Answering Parents’ Questions about HPV Vaccine

Doctor talking to a patient.

Most parents will accept HPV vaccination when you effectively recommend the vaccine and address their questions.

Recommend HPV vaccination in the same way and on the same day you recommend other vaccines for adolescents.

You can say, “Now that your son is 11, he is due for vaccinations today to help protect him from meningitis, HPV cancers, and whooping cough.  Do you have any questions?”

Remind parents of the follow-up shots their child will need and ask them to make appointments before they leave.

chat icon Why does my child need the HPV Vaccine?
  • HPV vaccine is important because it prevents infections that can cause cancer. That’s why we need to start the shot series today.
chat iconWhat diseases are caused by HPV?
  • Some HPV infections can cause cancer—like cancer of the cervix or in the back of the throat—but we can protect your child from these cancers in the future by getting the first HPV shot today.
chat iconHow do you know the vaccine works?
  • Studies continue to prove HPV vaccination works extremely well, decreasing the number of infections and HPV precancers in young people since it has been available.
chat iconIs my child really at risk for HPV?
  • HPV is a very common infection in women and men that can cause cancer. Starting the vaccine series today will help protect your child from the cancers and diseases caused by HPV.
chat iconWhy do they need HPV vaccine at such a young age?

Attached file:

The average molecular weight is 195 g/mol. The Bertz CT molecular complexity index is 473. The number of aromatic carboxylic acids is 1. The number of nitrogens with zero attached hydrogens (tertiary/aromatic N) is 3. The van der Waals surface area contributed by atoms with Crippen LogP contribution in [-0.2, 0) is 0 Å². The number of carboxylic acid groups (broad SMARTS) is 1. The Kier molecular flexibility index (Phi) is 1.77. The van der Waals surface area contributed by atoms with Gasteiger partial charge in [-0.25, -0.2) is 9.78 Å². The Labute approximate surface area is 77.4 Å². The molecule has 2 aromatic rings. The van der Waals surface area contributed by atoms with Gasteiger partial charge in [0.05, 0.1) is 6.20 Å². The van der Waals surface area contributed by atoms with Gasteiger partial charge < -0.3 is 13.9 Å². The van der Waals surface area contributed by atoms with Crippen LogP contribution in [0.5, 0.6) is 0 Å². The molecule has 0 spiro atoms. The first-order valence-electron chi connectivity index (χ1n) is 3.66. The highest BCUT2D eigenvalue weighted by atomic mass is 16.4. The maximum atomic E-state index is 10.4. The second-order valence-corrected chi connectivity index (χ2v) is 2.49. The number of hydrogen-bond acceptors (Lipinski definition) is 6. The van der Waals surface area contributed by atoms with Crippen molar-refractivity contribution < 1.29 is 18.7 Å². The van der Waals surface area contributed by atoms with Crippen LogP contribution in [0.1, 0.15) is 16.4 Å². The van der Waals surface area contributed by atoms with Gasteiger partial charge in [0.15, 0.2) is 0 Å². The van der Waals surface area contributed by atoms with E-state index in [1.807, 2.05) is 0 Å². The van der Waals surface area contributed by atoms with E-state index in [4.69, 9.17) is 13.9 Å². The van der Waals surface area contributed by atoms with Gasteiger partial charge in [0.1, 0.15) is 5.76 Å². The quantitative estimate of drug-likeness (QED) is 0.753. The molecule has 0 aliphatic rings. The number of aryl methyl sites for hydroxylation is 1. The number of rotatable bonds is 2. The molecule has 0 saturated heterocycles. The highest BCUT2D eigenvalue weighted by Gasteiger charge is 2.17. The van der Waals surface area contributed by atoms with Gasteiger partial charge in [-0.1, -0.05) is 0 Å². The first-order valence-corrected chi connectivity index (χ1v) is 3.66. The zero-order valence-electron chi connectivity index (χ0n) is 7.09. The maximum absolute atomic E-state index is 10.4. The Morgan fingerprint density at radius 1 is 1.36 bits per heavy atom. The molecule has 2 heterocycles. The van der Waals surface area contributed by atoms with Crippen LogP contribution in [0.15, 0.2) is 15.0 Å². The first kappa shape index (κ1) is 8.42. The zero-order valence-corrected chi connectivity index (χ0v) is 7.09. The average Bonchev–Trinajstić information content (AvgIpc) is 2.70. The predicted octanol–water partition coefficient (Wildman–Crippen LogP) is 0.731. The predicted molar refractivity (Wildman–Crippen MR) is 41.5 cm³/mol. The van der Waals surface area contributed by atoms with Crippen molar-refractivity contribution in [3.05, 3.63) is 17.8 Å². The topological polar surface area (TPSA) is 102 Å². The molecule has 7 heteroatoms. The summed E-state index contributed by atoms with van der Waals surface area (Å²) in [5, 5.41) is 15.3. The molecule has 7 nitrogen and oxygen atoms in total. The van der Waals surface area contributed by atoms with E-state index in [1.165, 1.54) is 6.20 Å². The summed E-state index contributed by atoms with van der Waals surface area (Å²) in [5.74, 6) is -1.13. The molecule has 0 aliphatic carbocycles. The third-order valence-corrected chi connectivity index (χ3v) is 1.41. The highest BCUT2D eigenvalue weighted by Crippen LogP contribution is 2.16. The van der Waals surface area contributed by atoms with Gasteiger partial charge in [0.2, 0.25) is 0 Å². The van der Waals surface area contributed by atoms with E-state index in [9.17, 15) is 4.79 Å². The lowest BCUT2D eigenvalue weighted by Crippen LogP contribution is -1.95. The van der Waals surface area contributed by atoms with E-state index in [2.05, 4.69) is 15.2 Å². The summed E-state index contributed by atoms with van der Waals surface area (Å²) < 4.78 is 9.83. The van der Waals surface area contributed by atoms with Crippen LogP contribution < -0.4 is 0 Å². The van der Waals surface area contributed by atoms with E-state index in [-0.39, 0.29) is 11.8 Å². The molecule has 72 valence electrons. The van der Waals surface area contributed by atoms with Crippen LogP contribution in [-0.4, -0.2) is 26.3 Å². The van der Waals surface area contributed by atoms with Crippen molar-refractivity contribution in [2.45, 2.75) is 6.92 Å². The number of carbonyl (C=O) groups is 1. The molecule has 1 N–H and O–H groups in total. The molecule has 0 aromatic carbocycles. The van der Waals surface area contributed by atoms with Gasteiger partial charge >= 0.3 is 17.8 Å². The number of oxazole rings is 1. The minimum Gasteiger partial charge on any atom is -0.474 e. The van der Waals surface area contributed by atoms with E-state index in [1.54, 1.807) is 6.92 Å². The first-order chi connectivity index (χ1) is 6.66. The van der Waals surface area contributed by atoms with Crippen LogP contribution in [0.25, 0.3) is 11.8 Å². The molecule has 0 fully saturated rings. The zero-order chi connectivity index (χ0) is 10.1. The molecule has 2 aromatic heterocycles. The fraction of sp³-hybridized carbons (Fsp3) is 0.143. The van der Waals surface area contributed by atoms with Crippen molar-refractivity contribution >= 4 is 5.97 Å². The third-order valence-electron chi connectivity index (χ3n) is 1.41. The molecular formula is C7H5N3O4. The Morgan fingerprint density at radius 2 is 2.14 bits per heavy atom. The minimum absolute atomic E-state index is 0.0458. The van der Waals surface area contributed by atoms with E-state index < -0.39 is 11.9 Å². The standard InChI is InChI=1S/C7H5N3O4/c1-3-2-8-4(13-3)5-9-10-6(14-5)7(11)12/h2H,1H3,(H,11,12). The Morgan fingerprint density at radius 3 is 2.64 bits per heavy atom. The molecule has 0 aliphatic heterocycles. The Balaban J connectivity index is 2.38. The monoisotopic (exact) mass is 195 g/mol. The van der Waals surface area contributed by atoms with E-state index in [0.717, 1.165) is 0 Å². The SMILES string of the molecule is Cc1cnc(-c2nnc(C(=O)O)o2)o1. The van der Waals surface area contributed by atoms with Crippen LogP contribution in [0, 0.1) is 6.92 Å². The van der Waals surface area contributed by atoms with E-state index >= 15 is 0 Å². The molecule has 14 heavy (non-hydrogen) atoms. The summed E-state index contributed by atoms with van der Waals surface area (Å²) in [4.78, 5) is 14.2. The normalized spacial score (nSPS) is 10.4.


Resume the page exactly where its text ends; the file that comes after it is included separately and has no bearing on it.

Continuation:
• Vaccines protect your child before they are exposed to a disease. That’s why we give the HPV vaccine earlier rather than later, to protect them long before they are ever exposed.
    Also, if your child gets the shot now, they will only need two doses. If you wait until your child is older, he/she may end up needing three shots.
chat iconI’m worried my child will think that getting this vaccine makes it OK to have sex.
  • Studies tell us that getting HPV vaccine doesn’t make kids more likely to start having sex. I made sure my child (or grandchild, etc.) got HPV vaccine, and I recommend we give your child her first HPV shot today.
chat iconWhy do boys need the HPV vaccine?
  • HPV vaccination can help prevent future infections that can lead to cancers of the penis, anus, and back of the throat in men.
chat iconIs the HPV vaccine safe?
  • Yes, HPV vaccination is very safe. Like any medication, vaccines can cause side effects, including pain, swelling, or redness where the shot was given. That’s normal for HPV vaccine too and should go away in a day or two. Sometimes kids faint after they get shots and they could be injured if they fall from fainting. We’ll have your child stay seated after the shot to help protect him/her.
chat iconWould you get HPV vaccine for your kids?
  • Yes, I gave HPV vaccine to my child (or grandchild, etc.) when he was 11, because I wanted to help protect him from cancer in the future.
chat iconCan HPV vaccine cause infertility in my child?
  • There is no evidence to suggest that getting HPV vaccine will have an effect on future fertility. However, women who develop an HPV precancer or cancer could require treatment that would limit their ability to have children.
Talking to Parents about Vaccines Handout
Talk to Parents about HPV Vaccine
Use this printable handout to train staff on how to address parents’ questions about vaccines for children and adolescents.
#HowIRecommend Videos
Videos about recommending HPV cancer prevention.
Watch CDC’s video series to get advice from your peers on how to address parents’ questions.